§ 54.1-2903. What constitutes practice.
Any person shall be regarded as practicing the healing arts who actually engages in such practice as defined in this chapter, or who opens an office for such purpose, or who advertises or announces to the public in any manner a readiness to practice or who uses in connection with his name the words or letters "Doctor," "Dr.," "M.D.," "D.O.," "D.P.M.," "D.C.," "Healer," or any other title, word, letter or designation intending to designate or imply that he is a practitioner of the healing arts or that he is able to heal, cure or relieve those suffering from any injury, deformity or disease. No person regulated under this chapter shall use the title "Doctor" or the abbreviation "Dr." in writing or in advertising in connection with his practice unless he simultaneously uses a clarifying title, initials, abbreviation or designation or language that identifies the type of practice for which he is licensed.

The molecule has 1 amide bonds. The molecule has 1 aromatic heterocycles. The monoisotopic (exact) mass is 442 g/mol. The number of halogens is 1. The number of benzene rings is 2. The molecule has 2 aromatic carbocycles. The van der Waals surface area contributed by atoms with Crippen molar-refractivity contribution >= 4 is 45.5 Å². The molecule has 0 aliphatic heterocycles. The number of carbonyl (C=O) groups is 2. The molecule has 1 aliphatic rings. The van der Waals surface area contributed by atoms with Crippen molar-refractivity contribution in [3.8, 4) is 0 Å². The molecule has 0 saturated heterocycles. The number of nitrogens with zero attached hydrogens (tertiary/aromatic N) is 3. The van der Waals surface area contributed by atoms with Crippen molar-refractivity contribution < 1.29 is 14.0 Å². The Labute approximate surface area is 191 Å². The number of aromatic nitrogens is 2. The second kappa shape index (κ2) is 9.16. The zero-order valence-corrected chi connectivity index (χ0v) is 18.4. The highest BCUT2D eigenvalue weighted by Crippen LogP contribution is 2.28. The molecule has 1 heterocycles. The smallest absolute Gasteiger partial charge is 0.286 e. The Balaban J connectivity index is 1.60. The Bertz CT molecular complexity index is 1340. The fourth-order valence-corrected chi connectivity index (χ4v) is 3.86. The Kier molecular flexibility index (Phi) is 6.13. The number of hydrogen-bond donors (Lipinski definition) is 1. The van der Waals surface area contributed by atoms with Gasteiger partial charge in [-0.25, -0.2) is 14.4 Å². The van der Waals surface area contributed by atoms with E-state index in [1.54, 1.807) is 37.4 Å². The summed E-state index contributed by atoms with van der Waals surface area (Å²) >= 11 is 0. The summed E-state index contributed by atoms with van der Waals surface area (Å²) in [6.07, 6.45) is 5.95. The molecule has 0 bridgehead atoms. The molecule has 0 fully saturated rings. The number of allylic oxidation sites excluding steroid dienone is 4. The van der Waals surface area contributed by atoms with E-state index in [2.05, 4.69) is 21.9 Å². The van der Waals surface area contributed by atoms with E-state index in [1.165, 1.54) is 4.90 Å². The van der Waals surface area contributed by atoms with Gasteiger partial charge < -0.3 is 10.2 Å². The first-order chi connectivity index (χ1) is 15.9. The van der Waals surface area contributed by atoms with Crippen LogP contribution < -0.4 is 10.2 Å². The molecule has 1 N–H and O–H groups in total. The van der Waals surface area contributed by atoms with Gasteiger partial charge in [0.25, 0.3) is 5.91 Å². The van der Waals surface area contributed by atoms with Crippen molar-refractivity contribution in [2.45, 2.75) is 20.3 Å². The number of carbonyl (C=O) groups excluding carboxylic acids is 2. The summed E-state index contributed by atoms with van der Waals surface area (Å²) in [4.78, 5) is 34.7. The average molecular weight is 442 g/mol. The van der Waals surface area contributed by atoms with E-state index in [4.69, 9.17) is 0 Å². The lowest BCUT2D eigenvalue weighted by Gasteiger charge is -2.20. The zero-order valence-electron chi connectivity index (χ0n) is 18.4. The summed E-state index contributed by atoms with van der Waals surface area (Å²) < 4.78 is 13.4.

Signing a birth or death certificate, or signing any statement certifying that the person so signing has rendered professional service to the sick or injured, or signing or issuing a prescription for drugs or other remedial agents, shall be prima facie evidence that the person signing or issuing such writing is practicing the healing arts within the meaning of this chapter except where persons other than physicians are required to sign birth certificates.
Code 1950, § 54-275; 1958, c. 161; 1966, c. 657; 1973, c. 529; 1975, c. 508; 1988, c. 765; 1991, c. 102; 1996, cc. 937, 980; 2000, c. 688.